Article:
Challenging opening comments by Greg Bonfiglio to initiate this discussion session with a bang. A series of complications have hit the industry in recent days: failure of the Athersys phase two trial, federal reimbursement for wound healing Apligraf (Organogenesis) cut. The question posed is, ‘where is the industry now and are these events predicative of the future?’
Alain Vertes, Managing director at NxR Biotechnologies, likens the current industry state to the beginning of monoclonals, and reaffirms that there will be bumps along the road. Investment is healthy (e.g. the recent £55M Cell Therapy Catapult facility grant), and still being inputted into diverse areas. Additionally, there are also positives to be taken from the Athersys clinical trial. Timothy Allsopp, head of external research at Neusentis, Pfizer Ltd, reminds us that safety was demonstrated in the studies, and in addition we are still waiting for the 16 week, repeated dose data.
This leads the discussion on to big pharma. The formula for all clinical trials are based off big pharma design, with their associated financial backing. Cell therapies cannot afford these costs, and consequently this logic and regulation needs to evolve.
The next question posed by Greg: ‘Following on from Michael May’s (CEO at the CCRM)discussion of quality-adjusted life year-based reimbursement overvaluation of acute myocardial infarction’s commercial potential, could this drive us towards a two tier healthcare system?’ Similar to the concierge medical systems now in California and New York, this would result in split access to technology and therapies dependent of patients’ spending capacity.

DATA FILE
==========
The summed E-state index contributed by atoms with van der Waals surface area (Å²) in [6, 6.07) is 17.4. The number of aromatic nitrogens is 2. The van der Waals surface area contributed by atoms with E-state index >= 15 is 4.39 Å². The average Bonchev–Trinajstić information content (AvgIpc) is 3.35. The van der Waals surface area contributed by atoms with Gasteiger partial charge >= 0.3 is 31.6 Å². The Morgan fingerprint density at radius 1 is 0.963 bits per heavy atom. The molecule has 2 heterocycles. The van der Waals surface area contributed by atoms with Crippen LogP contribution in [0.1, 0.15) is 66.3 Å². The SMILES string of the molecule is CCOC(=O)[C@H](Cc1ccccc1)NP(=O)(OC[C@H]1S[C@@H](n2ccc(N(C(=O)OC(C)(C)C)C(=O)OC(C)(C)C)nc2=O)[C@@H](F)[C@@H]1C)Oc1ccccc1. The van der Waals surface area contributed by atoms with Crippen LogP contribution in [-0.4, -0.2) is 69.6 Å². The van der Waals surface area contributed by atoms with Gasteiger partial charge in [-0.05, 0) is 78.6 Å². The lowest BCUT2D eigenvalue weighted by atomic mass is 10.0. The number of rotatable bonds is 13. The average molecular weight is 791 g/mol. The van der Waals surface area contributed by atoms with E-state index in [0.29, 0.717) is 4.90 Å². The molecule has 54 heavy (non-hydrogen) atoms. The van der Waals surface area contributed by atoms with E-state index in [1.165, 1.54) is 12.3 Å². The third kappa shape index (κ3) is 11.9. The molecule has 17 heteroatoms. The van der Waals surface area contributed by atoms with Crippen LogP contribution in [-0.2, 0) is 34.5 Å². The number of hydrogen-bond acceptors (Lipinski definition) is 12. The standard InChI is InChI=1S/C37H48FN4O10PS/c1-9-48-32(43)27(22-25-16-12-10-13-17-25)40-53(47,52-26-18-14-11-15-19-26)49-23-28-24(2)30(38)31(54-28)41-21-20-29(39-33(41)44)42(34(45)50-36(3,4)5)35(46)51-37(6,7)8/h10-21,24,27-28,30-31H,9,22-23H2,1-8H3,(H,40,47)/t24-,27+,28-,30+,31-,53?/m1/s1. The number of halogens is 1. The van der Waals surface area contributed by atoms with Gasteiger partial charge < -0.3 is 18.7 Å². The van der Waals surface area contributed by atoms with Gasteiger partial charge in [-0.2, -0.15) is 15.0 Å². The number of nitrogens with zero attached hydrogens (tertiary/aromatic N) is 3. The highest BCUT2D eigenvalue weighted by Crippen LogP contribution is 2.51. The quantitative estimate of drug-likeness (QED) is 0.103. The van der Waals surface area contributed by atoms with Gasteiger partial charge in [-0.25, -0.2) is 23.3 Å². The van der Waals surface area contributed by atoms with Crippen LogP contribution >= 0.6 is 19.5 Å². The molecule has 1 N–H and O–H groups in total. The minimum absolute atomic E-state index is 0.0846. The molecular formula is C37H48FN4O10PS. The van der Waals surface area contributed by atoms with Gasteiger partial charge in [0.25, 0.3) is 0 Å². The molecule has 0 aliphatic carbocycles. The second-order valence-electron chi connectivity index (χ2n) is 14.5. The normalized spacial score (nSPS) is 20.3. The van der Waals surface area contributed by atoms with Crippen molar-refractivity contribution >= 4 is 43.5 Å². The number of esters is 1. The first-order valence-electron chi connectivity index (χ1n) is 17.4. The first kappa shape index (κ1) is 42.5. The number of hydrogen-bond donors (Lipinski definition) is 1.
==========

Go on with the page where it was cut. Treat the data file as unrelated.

Michael responded by highlighting the current trend (in pharma as well as cell therapies) towards personalised medicines. ‘The scenario will work if you have diagnostics that identify patients effectively, that allow patient specific healthcare.’ Arnold expanded upon this point: ‘to identify both non-responders and patients that will react positively is a huge challenge, but there is big market potential.’ Most drugs from big pharma have around a 70% drug response, so the economics will be driven by capacity for healthcare providers to identify non responders. A further market for this information would be to identify inclusion criteria for clinical trials, which coincides well with Susan Solomon’s research automating iPS cell derivation and differentiation at the New York Stem Cell Foundation.
In summary, several key issues where touched upon: the current regenerative market has faced fluctuations, but investment is still present and following a similar trend to mAbs. Arnold Caplan noted that the industry should be judge success based on clinical data, not market fluctuations. Complication with reimbursement are tied in to economies of scale and cost of goods. Scaling therapies effectively will be discussed in further detail in Kim Warren and Alexander Vos‘s talks.
Ben Weil for Total BioPharma at the World Stem Cell and Regenerative Medicine Congress
Ben is an EngD research student at University College London. His work, in collaboration with SpheriTech Ltd., is in designing a novel purification step to isolate rare cell types derived through human pluripotent cells.